Diver at Bow of USS Arkansas Battleship

12-inch Gun of USS Arkansas Battleship



Enjoy




posted on Jun, 28 2012 @ 06:22 PM
link   
Cheers ! I enjoyed that thread, took me off on an internet wander of watching videos of nukes going off.



posted on Jun, 28 2012 @ 06:55 PM
link   
I was not lying when I related that. I gave the name and some real honest to God top secret info. I do not know why the thread was deleted. But honestly, I was not lying. My facts were 100% correct. I never lie or make things up. What I write may seem far fetched quite often, but it is not a lie and it is the truth.



posted on Jun, 29 2012 @ 12:26 AM
link   
Its interesting how the blast differs so much depending on where it is detonated. Thanks for sharing!



posted on Jun, 29 2012 @ 07:50 PM
link   

Originally posted by Ookie
I was not lying when I related that. I gave the name and some real honest to God top secret info. I do not know why the thread was deleted. But honestly, I was not lying. My facts were 100% correct. I never lie or make things up. What I write may seem far fetched quite often, but it is not a lie and it is the truth.


You were absolutely correct.

In fairness the bulk of your post seemed on the level although you must admit that 23kt is an oddly specific fact on what can be a very esoteric subject.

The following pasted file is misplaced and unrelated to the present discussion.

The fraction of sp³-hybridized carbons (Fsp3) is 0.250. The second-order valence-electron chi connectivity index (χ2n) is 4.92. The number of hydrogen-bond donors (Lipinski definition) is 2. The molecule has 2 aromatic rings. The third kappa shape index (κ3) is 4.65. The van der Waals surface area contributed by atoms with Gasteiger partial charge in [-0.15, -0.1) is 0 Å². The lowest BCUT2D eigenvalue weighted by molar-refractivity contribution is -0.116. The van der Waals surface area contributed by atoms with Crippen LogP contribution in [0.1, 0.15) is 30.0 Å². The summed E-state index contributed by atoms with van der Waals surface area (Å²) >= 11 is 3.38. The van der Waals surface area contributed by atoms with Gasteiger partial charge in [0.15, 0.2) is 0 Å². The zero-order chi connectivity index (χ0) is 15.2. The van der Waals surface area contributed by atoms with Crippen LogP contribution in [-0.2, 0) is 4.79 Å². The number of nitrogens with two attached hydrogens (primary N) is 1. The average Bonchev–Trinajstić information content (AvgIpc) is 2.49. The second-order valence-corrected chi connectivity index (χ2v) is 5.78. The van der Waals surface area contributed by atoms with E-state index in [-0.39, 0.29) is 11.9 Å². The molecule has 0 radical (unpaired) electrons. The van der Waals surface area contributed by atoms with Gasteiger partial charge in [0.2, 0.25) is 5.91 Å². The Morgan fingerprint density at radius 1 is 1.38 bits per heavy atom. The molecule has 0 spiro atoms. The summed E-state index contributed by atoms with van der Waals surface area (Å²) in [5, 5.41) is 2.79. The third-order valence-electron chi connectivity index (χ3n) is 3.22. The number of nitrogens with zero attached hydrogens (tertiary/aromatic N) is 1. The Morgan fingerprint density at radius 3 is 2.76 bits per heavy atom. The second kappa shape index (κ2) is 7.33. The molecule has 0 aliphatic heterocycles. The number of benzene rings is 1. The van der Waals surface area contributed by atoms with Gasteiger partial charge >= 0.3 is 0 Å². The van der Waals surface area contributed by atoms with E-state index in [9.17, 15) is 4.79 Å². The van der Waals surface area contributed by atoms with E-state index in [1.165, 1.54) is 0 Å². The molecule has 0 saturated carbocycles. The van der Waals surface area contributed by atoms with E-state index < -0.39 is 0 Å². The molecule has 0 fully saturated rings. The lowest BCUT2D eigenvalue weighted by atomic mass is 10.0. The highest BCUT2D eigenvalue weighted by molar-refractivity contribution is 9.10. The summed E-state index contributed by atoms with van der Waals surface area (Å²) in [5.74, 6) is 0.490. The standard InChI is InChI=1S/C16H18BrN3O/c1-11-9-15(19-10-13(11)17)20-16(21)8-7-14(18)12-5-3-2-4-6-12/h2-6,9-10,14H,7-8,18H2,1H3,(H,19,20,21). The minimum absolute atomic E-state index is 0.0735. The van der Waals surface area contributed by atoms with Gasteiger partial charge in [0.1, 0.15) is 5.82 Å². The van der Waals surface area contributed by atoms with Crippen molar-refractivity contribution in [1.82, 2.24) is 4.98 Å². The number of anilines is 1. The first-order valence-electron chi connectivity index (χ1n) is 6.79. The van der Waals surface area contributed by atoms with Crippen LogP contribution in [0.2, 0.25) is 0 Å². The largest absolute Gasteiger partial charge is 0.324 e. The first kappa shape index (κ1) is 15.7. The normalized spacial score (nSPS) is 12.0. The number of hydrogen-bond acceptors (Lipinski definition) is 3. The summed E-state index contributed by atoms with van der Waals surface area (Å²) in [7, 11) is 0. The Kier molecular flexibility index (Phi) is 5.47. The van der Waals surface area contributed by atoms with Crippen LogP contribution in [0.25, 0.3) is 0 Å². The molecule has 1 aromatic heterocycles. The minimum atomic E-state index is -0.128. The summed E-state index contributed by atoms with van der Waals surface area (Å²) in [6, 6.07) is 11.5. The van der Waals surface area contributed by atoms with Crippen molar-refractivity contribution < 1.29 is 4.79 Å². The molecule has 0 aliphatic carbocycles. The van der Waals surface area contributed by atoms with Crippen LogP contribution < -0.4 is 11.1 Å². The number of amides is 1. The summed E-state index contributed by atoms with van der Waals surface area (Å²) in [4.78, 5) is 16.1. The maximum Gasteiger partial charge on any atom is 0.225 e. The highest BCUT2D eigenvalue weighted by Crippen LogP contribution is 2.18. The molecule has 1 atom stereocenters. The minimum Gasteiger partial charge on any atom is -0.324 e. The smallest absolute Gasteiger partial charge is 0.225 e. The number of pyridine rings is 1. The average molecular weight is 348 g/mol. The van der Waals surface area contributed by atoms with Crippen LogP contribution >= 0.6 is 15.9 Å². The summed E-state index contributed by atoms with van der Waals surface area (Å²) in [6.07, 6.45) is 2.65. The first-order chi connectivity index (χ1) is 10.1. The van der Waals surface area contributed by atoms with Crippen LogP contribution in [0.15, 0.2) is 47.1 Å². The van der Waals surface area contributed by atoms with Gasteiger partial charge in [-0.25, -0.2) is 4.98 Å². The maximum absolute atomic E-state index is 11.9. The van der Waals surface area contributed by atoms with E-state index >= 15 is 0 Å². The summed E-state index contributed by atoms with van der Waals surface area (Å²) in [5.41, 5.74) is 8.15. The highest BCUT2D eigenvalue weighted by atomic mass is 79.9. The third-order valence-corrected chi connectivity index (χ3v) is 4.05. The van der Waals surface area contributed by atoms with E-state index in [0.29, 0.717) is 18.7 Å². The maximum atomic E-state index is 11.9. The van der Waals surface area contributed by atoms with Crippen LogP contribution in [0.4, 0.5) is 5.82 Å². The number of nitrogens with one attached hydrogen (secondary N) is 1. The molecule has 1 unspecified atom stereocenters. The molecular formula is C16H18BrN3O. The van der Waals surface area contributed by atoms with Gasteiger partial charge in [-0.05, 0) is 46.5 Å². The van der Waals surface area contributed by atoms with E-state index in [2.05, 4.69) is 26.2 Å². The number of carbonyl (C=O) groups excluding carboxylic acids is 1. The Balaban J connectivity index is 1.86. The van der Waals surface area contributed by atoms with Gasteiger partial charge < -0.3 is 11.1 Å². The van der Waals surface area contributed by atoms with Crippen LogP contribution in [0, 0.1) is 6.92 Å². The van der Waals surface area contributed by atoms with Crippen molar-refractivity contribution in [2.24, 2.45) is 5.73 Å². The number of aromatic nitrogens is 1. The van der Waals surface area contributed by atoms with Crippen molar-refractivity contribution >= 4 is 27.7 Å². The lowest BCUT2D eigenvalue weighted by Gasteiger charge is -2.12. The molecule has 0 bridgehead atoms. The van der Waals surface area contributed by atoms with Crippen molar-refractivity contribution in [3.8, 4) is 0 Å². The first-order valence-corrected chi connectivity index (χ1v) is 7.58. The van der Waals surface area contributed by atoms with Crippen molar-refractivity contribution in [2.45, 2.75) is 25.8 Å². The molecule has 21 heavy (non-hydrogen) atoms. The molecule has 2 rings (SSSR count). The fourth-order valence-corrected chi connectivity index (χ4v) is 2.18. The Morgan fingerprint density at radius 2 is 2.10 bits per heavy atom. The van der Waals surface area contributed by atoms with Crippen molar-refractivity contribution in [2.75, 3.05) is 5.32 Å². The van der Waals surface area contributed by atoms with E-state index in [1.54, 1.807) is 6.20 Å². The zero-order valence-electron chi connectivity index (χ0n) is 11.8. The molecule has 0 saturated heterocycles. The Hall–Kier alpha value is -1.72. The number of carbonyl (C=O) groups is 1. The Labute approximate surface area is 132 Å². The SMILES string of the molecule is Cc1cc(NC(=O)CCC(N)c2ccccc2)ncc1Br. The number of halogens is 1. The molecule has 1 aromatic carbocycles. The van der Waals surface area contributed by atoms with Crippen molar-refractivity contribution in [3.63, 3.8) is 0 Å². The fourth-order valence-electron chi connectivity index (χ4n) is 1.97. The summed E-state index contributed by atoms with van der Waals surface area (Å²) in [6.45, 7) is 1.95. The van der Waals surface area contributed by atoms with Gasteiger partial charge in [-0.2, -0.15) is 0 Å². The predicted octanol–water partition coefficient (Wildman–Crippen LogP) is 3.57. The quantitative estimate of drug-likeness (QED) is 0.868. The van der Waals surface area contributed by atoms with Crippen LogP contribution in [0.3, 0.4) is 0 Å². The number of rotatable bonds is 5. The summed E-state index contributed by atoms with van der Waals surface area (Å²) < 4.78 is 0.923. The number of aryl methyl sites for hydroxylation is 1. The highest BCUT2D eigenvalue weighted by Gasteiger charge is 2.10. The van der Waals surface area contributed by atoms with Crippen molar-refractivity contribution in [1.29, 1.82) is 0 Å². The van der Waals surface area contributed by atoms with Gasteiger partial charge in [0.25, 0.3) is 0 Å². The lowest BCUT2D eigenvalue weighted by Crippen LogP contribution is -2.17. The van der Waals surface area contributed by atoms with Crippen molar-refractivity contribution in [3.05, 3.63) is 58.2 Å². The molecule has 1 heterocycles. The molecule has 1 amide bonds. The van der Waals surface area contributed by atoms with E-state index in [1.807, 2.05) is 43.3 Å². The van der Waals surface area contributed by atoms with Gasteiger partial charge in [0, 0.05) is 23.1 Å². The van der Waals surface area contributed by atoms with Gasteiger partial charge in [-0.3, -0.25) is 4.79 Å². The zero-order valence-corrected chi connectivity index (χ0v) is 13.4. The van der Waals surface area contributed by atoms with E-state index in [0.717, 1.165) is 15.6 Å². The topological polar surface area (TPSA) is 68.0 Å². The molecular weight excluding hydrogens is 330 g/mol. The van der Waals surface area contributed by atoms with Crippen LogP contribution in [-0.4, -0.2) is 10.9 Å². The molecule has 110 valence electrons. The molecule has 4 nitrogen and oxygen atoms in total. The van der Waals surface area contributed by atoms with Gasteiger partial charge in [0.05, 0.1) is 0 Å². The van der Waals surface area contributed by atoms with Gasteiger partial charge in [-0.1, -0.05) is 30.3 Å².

Thank you again for sharing that.



posted on Jun, 29 2012 @ 08:02 PM
link   

Originally posted by FawnyKate
Cheers ! I enjoyed that thread, took me off on an internet wander of watching videos of nukes going off.


They are amazing to watch although that was a different time, even underground testing has been banned by treaty for 30 years now.

Here are a couple of photos taken in the early 1960's from downtown Los Angeles showing the flash of a nuclear bomb being detonated at the Nevada Test Site, some 250 miles away!








posted on Jun, 30 2012 @ 07:47 AM
link   
Given that lazer guidance would mean that a nuclear weapon could be guided directly onto the deck of a ship these days, the yield would probably not need to be so big. If the weapon were tipped with an armor nullifying tip, and detonated inside the skin of the vessel, a smaller device would crack the hull and superheat the entire innards of the vessel without breaking a sweat I reckon.



posted on Jul, 2 2012 @ 06:59 PM
link   
the reason you would use a large nuke in a naval conflict would be to take out large group of ships at once like say a carrier battle group and in situation like that an underwatter or a detonation in air would work best. same idea why 50s era interceptors carried nuke missiles for air to air to hope to take out a large squadron with each ordinance used



new topics




 
5

log in

join